Have you ever read something-- a poem, a book, a story, a blog post-- that affected you so magnificently that you had to write about it the second your eyes reached the last period of the piece?
In an attempt to forget about my stressful day and relax before bed, I picked up a collection of short stories by F. Scott Fitzgerald and randomly chose to read The Offshore Pirate. If I had the sense it would keep me up as late as it did with jumbled thoughts and emotions that required me to write about in order to calm them down and keep them at bay, then perhaps I would have chosen a different story. Or, perhaps not. It's been awhile since I've read something that excited me this much, which can be attributed to the overwhelming busyness of the life of a college student. My days are filled with class and work, my nights are plagued by math problems, essays about utilitarianism, and microeconomics readings. Reading The Offshore Pirate was like coming up for air after drowning in a vast and paralyzing sea of "general education program" classes.
The story is romantic in the most naive, but brilliant way. Ardita is bold, confident, rebellious, sarcastic, beautiful, and self-aware of her qualities. She does not want just any average man, or to live just any average life; she wants adventure, which she finds through love.
After pirates board and seize her uncle's ship, she immediately begins to playfully banter with the leader, Carlyle. Carlyle entertains Ardita with a tale of his past as a musician, but refuses to explain what he, along with the rest of the crew, are escaping from. Ardita tells of her desire for adventure and passion, all the while making Carlyle become aware of her beauty, confidence, courage, and stubbornness. Fitzgerald illustrates their interactions and their conversations in such a way that absorbed and enchanted me. With every quick remark and every move the two make, I can only imagine them internally falling deeply (yet, naively) in love with one another.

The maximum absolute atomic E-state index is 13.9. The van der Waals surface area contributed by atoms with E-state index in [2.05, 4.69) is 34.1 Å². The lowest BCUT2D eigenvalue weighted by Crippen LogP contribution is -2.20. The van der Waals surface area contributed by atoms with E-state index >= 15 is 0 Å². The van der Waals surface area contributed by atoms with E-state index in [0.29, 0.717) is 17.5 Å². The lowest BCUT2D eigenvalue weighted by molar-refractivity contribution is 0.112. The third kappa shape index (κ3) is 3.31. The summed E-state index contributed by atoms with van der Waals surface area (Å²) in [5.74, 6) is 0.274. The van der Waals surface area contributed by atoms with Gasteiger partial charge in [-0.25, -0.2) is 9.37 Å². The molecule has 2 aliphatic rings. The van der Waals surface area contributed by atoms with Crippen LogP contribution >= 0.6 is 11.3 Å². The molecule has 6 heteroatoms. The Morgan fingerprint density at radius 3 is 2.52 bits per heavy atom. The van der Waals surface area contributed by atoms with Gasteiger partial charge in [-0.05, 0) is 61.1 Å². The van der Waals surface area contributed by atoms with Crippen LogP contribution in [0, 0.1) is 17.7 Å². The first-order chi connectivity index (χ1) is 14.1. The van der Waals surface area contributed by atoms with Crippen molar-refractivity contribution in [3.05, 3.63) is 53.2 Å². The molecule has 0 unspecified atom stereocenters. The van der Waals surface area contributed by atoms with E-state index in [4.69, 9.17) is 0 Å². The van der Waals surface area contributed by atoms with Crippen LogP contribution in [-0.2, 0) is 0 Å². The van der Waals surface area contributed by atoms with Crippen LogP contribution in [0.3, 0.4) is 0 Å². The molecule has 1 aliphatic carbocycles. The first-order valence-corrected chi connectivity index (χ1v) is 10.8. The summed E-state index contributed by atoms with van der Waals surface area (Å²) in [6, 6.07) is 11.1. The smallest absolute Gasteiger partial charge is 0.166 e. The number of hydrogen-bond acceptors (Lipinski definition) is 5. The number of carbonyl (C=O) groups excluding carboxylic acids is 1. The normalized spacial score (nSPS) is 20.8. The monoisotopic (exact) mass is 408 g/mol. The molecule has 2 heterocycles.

I couldn't help myself from smiling at the moment Carlyle realizes his love for Ardita. She daringly dove off the side of a cliff into the sea, "and it was with his glad sigh of relief when her light watery laughter curled up the side of the cliff and into his anxious ears that he knew he loved her." Upon reading this sentence, I realized Ardita's emergence from the sea was my re-emergence from my sea of homework. How is it that one sentence could enchant me the way it did? The magnificence of their naive love did not end there.
I won't spoil the story with my excited reflection of the short story, though I may have already done that. My intention was not to summarize or analyze the story, but to express its effect on me. As I mentioned, reading The Offshore Pirate was like coming up for a breath of fresh air and I needed to write about this re-emergence. It feels like decades since I've written on this blog. Consider this as my official re-emergence as well. Schoolwork is my priority, but I cannot forget to take time for myself.